Balancing the sympathetic and the parasympathetic nervous systems
A 72-year-old man decided to place his pillow at the end of the bed with feet next to the headboard. He slept like this for about 10 days. Then he began waking up with severe dizziness and a spinning head. As he continued to sleep with his head and pillow at the end of the bed for the next five days, his dizziness continued. Then he decided to place his pillow back in place next to the headboard. The next morning, he woke up without being dizzy. He finally figured out the reason he had been having dizziness when he got up. He then figured out a remedy to get rid of the dizziness.
Apparently, the bed was uneven, the headboard side of the bed is higher than the end of the bed where his feet normally are. Even with a pillow, his head was lower than his feet next to the headboard, and blood rushed to his brain when he slept. That caused the dizziness when he got out of bed.
He placed his pillow back to its original position next to the headboard where his head was slightly higher than his feet. The next day when he got out of bed, his dizziness was gone. On the second night after changing back to his original sleeping position with his pillow and head next to the headboard, his head was only slightly above the level of his feet, and he woke up dizzy once again. Then he raised his pillow and slept with his head much higher than his feet. He even sat up and leaned against the headboard while he rested in bed. With some deep breathing and meditation, he was able to get rid of his dizziness when he subsequently got out of bed.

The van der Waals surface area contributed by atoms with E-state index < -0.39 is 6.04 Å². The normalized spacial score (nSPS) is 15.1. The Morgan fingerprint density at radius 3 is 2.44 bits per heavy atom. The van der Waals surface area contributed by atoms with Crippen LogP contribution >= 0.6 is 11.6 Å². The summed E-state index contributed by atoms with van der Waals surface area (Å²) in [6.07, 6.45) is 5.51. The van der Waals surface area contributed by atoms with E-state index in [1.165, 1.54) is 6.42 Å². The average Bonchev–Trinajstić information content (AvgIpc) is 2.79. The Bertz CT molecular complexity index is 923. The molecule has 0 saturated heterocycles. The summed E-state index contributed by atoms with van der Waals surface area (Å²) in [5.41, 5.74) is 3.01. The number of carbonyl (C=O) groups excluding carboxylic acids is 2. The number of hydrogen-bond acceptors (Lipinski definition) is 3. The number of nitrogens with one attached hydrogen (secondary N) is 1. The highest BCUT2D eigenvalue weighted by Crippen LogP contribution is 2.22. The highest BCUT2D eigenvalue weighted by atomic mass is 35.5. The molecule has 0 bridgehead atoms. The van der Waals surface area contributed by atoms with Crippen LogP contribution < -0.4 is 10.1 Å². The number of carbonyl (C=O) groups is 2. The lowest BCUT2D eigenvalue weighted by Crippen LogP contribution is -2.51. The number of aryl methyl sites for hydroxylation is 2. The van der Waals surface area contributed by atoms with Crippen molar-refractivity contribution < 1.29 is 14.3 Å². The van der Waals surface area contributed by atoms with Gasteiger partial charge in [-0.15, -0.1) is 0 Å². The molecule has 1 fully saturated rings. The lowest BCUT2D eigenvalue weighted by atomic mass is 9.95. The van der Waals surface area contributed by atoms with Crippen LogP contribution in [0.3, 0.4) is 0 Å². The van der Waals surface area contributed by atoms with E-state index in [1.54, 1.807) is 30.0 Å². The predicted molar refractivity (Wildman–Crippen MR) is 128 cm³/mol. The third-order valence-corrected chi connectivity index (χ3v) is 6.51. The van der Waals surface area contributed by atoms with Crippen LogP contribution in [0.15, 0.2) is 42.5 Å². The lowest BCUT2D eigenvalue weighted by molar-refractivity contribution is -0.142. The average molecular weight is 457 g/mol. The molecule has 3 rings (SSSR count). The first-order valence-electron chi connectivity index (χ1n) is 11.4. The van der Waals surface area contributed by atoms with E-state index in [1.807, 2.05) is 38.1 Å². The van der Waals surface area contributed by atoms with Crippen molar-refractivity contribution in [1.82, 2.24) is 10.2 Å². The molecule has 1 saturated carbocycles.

Apparently, when he slept for 10 days with his pillow and head at the lower end of the bed, it caused blood to rush to his head while he slept, and over a period of ten days, this “trained” the sympathetic nervous system to rush blood to the brain at night and even during the day. When he returned to sleep in his original position with the pillow and his head at a higher level than his feet, the parasympathetic nervous system kicked in to slow the rush of blood to the brain.
The proof of this came about when he worked at his desk. Previously, he had no problem with dizziness even after working for many hours sitting at his desk. However, after the ten days of sleeping with his pillow and head at the lower end of the bed, he became dizzy after working for about an hour at his desk. His work required a lot of mental activity, and the active mental activity required more blood to the brain. And with more blood to the brain, he became dizzy. He had to stop working to let his mind rest and allow the parasympathetic nervous system to kick in again to slow his heartrate and to regulate and reduce blood flow to the brain.